Redaegzy Gebremedhin, 64, an experienced farmer and entrepreneur in the Red Sea state of Eritrea, remembers fondly the days when he exported fruit and vegetables to Europe and meat to Saudi Arabia.

But that was more than 30 years ago. Today, more than two-thirds of Eritrea's population depends on food aid, and officials are waiting to see whether donations by the United States and Britain will stop a million people from going hungry this year.

President Bush has pledged $674 million to ease famine in Ethiopia, Eritrea and other countries, while British Prime Minister Tony Blair has promised $300 million.

Eritrea's poor food situation is worsened by loss of labor to the military, closed borders with neighbors Ethiopia and Sudan and persistent drought, experts said.

Eritrea has always had a semiarid climate, said Gebremedhin. But water was once much easier to find. "When my mother was a young girl, I am sure she was not pulling water from a well, she was scooping water from a spring," he says.

Gebremedhin insists that Eritrean farming would improve if rainwater were used more efficiently, adding that he has undertaken a project to prove it.

Protecting the soil and slowing the flow of rainwater keep the soil moist, helping vegetation to grow, he said, standing at the top of a dry and stony valley less than 12 miles from the capital, Asmara.

Conservation of water and soil is best done with man-made obstacles, or ideally with vegetation, he says.

Deforestation and destruction of vegetation have been problems in Eritrea. Agriculture, population pressures, poverty, use of wood for cooking and destruction of cover for Eritrean guerrillas during the 30-year independence struggle have taken a toll. Although 30 percent of the country was covered in forest a century ago, that figure fell to 5 percent in 1960 and less than 1 percent in 1995, official sources say.

Looking into the valley, while buses grind their gears up the nearby road, Gebremedhin notes a splash of green that stands out below.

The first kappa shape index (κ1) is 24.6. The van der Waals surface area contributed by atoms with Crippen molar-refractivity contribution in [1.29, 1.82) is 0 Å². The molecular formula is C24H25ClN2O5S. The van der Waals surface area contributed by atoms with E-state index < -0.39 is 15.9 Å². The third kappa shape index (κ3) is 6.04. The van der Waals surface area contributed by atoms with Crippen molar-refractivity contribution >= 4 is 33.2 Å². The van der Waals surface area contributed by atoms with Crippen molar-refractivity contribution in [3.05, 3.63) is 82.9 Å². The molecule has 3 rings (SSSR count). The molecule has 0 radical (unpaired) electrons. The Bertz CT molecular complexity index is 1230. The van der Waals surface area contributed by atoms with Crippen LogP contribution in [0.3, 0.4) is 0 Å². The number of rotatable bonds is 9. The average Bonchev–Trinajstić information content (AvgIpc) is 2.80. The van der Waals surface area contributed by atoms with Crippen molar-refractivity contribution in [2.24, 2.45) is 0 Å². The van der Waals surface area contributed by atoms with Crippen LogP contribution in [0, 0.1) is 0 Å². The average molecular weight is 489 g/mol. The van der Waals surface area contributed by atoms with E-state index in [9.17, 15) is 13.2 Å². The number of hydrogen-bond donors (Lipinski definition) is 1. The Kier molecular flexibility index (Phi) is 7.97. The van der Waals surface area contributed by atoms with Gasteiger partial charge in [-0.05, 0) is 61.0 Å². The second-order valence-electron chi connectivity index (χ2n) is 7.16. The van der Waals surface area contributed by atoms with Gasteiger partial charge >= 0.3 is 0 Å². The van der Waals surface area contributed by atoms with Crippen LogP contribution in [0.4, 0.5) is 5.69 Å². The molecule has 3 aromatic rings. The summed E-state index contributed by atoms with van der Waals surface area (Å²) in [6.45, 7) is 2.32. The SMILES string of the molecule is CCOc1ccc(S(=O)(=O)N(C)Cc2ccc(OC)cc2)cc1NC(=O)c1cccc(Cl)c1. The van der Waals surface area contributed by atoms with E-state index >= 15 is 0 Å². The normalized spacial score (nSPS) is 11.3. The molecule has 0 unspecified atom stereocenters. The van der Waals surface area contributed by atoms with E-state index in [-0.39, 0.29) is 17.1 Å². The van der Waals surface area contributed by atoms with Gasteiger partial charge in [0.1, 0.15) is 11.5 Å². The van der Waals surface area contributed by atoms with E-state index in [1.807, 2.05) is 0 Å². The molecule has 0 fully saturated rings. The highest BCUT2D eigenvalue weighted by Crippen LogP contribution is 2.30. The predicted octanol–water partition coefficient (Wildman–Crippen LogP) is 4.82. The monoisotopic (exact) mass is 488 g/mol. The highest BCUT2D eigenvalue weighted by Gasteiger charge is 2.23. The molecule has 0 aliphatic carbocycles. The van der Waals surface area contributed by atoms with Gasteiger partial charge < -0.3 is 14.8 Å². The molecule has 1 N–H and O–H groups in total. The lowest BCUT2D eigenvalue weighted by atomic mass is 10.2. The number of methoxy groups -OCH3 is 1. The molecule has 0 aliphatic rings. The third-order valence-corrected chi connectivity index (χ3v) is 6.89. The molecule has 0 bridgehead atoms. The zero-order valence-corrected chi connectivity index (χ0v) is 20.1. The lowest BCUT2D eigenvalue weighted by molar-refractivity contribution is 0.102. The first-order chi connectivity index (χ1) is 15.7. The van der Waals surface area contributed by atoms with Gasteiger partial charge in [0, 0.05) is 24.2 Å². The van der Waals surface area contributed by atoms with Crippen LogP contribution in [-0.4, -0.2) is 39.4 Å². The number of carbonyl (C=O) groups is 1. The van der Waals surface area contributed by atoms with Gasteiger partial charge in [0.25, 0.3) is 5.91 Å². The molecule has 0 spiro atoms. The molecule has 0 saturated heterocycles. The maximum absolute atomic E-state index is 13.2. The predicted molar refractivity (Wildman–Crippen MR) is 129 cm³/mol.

Welcome to Manguda Mountain Farm, Gebremedhin says 15 minutes later, now sitting under an acacia and pouring a cup of tea somewhere in the splash of green. After three years of work, the results are beginning to show.

"Every year, we see greater cover, grass cover," he says, delighting in the young trees that have germinated by themselves and the monkeys that come to visit.

With help from the nearby village of Shiketi, and government-organized students, Gebremedhin has built a variety of stone obstacles -- terraces, dams and micro-basins -- in the valley, protecting the soil and slowing rainwater when it comes.

"The combination of land, water, labor, the market and technology are all vital factors" for increased production of food, he said.

Using his stick to scratch the earth above a micro-basin, a semicircle of stones to stop the soil and rainwater from rushing away, Gebremedhin makes his point effectively.

"It's still wet," he said, comparing it to the earth outside the stones. This moisture provides conditions for vegetation to grow. Elsewhere in Eritrea, drought has made growth of grass more difficult, and farmers have had to sell their animals.

"Shiketi doesn't suffer that, because they have this resource," Gebremedhin said, noting that Shiketi residents can cut the grass from the project and take it to their animals.

The villagers can also take the dead wood for cooking, and Gebremedhin has since had to employ extra guards at night to protect the other trees.

And, he said, "while we are sitting here, water is seeping down into [the village] wells and onto the plains below."

A man collects water from a 115-foot-deep well in Eritrea, a semiarid country where water is increasingly hard to find.